Confetti Soap




Confetti soap and wash towel


I recently taught a soap making class. It was so much fun! A group of local home school Mom’s and a few of their kids got together for a time of fellowship and learning.

I am not really sure who learned more, me or them. That’s the funny thing about being a speaker, you go in expecting to teach, but come out having been a student.

Even if it’s something you have been doing for years, like making your own soap.

I would do it again in a heart beat.

We spent the entire night discussing soap bases, herbs and essential oils. We debated about different chemicals in the bases, what’s good, what’s not. We even googled a few technical terms for clarification.

It was a blast.

We experimented with new molds, tested new soap bases, mixed beautiful new colors and tried out new experimental techniques.

The results were beautiful.

They smelled even better than they looked.

Confetti soap and wash towel

My favorite soap of the night was this Confetti Soap.

It’s not at all complicated.

The basic soap has a combination of 3 Butters, Mango, Shea and Cocoa butter. It’s the first time I have used this product, and I love the way it moisturizes my dry winter skin.

The beautiful color comes from adding chopped up bits of Glycerin Soap that I made previously.

We simply chopped the soaps into little pieces and added them to the white liquid soap base when it was poured into the mold.

How easy is that?

I had been working on this little Confetti Wash Towel as well, here’s the DIY Knitted Dish Towel Pattern. I thought it would be fun to use the two Confetti items together.

Homemade is beautiful, don’t you think?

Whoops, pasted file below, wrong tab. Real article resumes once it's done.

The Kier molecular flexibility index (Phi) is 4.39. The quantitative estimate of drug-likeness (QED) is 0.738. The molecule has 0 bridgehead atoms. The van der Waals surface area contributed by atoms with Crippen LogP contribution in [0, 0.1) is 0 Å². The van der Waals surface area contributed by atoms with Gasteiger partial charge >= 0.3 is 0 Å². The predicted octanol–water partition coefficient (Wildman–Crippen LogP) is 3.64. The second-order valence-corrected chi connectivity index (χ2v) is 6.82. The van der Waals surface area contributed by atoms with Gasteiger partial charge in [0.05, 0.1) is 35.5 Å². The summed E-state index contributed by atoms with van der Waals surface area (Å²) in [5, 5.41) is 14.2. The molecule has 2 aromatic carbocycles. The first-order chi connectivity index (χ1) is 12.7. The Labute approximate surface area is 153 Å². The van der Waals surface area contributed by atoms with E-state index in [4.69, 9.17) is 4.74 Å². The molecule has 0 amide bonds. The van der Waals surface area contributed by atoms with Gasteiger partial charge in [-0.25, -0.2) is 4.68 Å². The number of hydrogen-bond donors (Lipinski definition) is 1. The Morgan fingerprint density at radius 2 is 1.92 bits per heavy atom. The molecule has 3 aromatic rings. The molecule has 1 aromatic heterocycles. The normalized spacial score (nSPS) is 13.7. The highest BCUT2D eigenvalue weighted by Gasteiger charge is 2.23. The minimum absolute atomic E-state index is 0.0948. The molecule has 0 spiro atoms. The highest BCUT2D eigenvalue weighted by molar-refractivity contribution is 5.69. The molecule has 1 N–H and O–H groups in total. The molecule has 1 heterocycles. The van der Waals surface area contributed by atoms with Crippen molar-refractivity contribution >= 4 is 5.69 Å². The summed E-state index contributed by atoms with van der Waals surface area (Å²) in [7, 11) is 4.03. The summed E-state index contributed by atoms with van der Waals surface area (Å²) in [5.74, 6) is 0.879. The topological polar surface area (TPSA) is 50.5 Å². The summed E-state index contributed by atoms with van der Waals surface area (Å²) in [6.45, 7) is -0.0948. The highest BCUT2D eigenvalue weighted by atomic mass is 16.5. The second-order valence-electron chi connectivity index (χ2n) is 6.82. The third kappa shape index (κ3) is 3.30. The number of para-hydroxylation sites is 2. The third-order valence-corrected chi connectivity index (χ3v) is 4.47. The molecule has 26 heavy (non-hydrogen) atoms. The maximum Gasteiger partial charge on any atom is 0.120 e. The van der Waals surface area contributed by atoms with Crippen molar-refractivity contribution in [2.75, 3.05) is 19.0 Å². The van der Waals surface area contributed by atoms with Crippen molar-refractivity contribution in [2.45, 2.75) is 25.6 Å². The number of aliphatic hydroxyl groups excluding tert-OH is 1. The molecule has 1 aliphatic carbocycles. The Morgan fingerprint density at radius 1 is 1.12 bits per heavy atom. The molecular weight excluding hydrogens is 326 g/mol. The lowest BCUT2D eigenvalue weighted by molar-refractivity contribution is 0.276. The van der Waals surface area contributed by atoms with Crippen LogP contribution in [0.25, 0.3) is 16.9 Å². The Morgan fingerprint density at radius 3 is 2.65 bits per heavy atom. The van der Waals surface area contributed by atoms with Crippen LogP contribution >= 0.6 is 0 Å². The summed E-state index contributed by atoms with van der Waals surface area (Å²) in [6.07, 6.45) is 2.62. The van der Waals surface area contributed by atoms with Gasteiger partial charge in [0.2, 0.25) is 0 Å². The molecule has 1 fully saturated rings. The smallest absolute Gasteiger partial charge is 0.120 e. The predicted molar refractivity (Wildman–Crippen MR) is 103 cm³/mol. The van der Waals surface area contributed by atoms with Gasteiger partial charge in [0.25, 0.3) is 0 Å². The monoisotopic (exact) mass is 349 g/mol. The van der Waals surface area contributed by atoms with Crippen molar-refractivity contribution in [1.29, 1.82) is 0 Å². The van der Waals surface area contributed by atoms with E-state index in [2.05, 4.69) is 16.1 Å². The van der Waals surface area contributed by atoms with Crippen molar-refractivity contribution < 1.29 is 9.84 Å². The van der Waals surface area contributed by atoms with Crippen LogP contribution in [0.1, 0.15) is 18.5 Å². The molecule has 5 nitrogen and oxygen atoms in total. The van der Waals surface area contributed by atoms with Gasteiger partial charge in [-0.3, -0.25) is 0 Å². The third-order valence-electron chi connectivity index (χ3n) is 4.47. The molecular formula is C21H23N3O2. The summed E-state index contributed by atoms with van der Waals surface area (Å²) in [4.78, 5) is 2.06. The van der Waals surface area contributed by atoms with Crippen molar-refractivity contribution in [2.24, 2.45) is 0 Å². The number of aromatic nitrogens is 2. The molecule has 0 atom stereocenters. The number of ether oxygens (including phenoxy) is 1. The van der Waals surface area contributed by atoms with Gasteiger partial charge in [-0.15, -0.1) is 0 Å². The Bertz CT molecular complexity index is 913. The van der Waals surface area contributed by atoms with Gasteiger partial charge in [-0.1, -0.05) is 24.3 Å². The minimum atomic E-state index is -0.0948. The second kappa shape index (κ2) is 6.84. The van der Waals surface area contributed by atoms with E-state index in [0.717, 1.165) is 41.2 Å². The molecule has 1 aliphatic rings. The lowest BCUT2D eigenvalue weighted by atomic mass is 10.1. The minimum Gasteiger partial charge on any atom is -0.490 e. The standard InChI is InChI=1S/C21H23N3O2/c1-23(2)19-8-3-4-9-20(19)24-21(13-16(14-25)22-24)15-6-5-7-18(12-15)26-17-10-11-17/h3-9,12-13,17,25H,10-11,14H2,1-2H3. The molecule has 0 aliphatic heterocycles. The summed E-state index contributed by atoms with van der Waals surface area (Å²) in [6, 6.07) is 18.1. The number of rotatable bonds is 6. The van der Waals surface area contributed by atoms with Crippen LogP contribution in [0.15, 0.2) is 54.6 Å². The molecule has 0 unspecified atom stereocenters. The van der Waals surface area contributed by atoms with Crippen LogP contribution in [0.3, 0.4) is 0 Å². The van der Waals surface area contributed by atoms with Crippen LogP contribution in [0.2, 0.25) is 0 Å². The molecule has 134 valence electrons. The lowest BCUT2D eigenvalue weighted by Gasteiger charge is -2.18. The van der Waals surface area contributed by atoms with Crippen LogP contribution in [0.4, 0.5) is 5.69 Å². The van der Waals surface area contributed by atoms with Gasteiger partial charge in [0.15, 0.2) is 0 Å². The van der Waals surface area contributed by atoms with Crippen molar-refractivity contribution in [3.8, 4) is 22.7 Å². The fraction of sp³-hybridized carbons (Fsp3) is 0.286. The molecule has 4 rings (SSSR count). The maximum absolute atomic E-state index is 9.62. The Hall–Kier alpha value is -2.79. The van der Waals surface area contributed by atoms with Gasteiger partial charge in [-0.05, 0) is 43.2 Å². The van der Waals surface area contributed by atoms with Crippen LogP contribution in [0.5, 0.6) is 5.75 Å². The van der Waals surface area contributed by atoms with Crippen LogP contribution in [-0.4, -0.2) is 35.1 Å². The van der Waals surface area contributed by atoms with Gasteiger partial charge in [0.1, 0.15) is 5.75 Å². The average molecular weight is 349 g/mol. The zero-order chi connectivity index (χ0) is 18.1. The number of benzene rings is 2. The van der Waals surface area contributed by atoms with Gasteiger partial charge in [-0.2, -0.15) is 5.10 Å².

Pink Wash Towel




I have been knitting for weeks. It’s part of my winter routine, each night I spend an hour or two working on projects. You would be amazed at how much you can produce in such a small amount of time.

I made a number of small gifts for the holidays. My favorite gift combination was hand knit wash towels and home made soap. If you would like to make your own soap, check out my tutorial here.

Now it’s time to get back to my own knitting projects, I have been dying to make a couple of Wash Towels for myself.

 I love their soft cotton texture, it feels like a gentle exfoliant on the skin. They look as luxurious and beautiful as they feel.

The towels hold up amazingly well with regular use. They do stretch a bit as they are wet, but put them in the laundry and they shrink back to their original state in the dryer.

Who knew yarn was so resiliant?

in progress

The biggest plus of this project is it’s compact size, it’s easy to stick the needles and all in your purse and take them on the road with you.

This is Peaches and Cream 100% cotton yarn in Rose Stripes. I love how the variegated yarn makes stripes appear as you knit. It’s like the yarn has a story to tell you that is revealed as you work.